I’m impressed by your understanding of diabetes and the whole-patient view that you have of the condition. In your estimation, how well is diabetes understood by the rest of your organization and your payer peers? Has COVID-19 changed payer understanding and their approach? 

We are all learning, and the reason is because most of us are not living with diabetes ourselves, so we are speaking to this from the outside in. The opportunity is to begin to learn more about what the actual experience is, as well as the evidence-based root causes of why people with diabetes do well and don’t do well. We have much to learn, but I feel very lucky to work in New York State where we have a pretty proactive forum of medical directors from all health plans who meet to look at best practices and certainly in the MedicAid program promote best practices as well.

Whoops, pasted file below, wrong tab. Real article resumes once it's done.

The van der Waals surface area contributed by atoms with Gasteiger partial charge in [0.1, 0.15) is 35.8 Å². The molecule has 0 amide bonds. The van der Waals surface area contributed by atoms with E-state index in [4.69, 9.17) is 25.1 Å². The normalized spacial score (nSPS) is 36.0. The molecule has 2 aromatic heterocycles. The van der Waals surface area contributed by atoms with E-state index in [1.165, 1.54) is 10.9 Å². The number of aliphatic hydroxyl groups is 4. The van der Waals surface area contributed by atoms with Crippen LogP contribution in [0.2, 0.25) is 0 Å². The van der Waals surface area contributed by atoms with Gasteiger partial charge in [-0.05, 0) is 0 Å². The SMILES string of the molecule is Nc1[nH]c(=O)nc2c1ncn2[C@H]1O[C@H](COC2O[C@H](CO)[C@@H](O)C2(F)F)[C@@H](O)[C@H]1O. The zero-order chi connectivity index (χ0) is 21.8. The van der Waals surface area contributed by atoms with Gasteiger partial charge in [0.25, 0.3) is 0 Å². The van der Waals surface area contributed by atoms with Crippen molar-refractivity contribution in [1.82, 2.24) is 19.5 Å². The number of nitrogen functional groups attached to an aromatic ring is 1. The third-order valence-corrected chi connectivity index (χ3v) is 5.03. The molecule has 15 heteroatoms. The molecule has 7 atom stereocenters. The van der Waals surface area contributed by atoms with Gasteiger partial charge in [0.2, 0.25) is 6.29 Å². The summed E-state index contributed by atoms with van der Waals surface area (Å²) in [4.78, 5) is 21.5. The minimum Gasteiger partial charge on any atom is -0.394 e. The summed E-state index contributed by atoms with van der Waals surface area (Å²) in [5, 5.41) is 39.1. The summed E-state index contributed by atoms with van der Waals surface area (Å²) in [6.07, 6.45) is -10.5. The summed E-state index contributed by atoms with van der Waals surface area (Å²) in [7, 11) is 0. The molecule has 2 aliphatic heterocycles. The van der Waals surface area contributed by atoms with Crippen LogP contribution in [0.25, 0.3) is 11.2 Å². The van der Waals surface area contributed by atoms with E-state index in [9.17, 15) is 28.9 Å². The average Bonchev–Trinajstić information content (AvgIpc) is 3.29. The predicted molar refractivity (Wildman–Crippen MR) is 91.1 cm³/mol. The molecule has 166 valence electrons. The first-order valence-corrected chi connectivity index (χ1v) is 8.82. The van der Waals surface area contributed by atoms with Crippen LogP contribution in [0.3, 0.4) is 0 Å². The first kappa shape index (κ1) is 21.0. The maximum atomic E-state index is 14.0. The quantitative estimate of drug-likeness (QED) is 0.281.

What is expectation around reimbursement for telehealth and remote diabetes care management? Will it go back to lower level or stay at the higher level.  

At least from the point of view of CMS, we have seen over the period of COVID attention to make sure people get access to telehealth. What we are doing as a Payer is encouraging our physician and other practices to qualify for ongoing telehealth. Telehealth is an investment; it’s not just picking up your phone and speaking to a patient. There has to be an attention to privacy, confidentiality, etc. We are going to have to be sure that we have a contingent of practices that are equipped to do telemedicine. We have a value-based model at HealthFirst, so for us telehealth showed value anyway. I think that many insurers feel the same way – that this is going to be the way that we serve our clients better in the future, whether they are consumers, small businesses, large businesses, etc.  I think there is going to be a shift to telmedicine, this blended reimbursement model. How quickly all the payers get there depends on who is driving that marketplace.